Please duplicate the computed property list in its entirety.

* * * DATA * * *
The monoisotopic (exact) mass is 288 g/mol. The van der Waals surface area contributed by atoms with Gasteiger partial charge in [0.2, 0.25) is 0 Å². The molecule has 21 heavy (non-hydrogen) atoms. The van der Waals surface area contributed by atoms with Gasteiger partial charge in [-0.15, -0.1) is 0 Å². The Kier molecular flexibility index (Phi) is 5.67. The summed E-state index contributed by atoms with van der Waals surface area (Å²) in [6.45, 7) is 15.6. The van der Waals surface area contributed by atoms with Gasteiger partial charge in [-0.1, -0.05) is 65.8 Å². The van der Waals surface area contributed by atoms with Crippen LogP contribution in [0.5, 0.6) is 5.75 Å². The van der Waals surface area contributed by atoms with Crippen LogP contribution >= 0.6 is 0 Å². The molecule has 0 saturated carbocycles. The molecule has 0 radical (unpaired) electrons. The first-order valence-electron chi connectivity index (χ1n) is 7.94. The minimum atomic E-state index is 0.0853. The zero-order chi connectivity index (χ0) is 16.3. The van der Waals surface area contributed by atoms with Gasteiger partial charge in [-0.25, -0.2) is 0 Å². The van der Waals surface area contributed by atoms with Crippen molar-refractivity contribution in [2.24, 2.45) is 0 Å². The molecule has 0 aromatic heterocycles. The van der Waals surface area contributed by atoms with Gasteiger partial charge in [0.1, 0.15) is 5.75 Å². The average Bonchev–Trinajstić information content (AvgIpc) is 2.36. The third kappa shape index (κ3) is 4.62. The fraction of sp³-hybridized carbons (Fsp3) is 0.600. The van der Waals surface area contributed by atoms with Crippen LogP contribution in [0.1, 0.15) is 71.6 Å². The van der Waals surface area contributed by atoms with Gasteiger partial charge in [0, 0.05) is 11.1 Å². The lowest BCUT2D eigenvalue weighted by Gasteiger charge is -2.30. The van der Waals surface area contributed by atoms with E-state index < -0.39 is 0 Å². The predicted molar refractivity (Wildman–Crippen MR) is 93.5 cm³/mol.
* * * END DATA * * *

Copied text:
The monoisotopic (exact) mass is 288 g/mol. The van der Waals surface area contributed by atoms with Gasteiger partial charge in [0.2, 0.25) is 0 Å². The molecule has 21 heavy (non-hydrogen) atoms. The van der Waals surface area contributed by atoms with Gasteiger partial charge in [-0.15, -0.1) is 0 Å². The Kier molecular flexibility index (Phi) is 5.67. The summed E-state index contributed by atoms with van der Waals surface area (Å²) in [6.45, 7) is 15.6. The van der Waals surface area contributed by atoms with Gasteiger partial charge in [-0.1, -0.05) is 65.8 Å². The van der Waals surface area contributed by atoms with Crippen LogP contribution in [0.5, 0.6) is 5.75 Å². The van der Waals surface area contributed by atoms with Crippen LogP contribution >= 0.6 is 0 Å². The molecule has 0 saturated carbocycles. The molecule has 0 radical (unpaired) electrons. The first-order valence-electron chi connectivity index (χ1n) is 7.94. The minimum atomic E-state index is 0.0853. The zero-order chi connectivity index (χ0) is 16.3. The van der Waals surface area contributed by atoms with Gasteiger partial charge in [-0.25, -0.2) is 0 Å². The van der Waals surface area contributed by atoms with Crippen molar-refractivity contribution in [2.24, 2.45) is 0 Å². The molecule has 0 aromatic heterocycles. The van der Waals surface area contributed by atoms with Gasteiger partial charge in [0.1, 0.15) is 5.75 Å². The average Bonchev–Trinajstić information content (AvgIpc) is 2.36. The third kappa shape index (κ3) is 4.62. The fraction of sp³-hybridized carbons (Fsp3) is 0.600. The van der Waals surface area contributed by atoms with Crippen LogP contribution in [0.1, 0.15) is 71.6 Å². The van der Waals surface area contributed by atoms with Gasteiger partial charge in [0, 0.05) is 11.1 Å². The lowest BCUT2D eigenvalue weighted by Gasteiger charge is -2.30. The van der Waals surface area contributed by atoms with E-state index < -0.39 is 0 Å². The predicted molar refractivity (Wildman–Crippen MR) is 93.5 cm³/mol.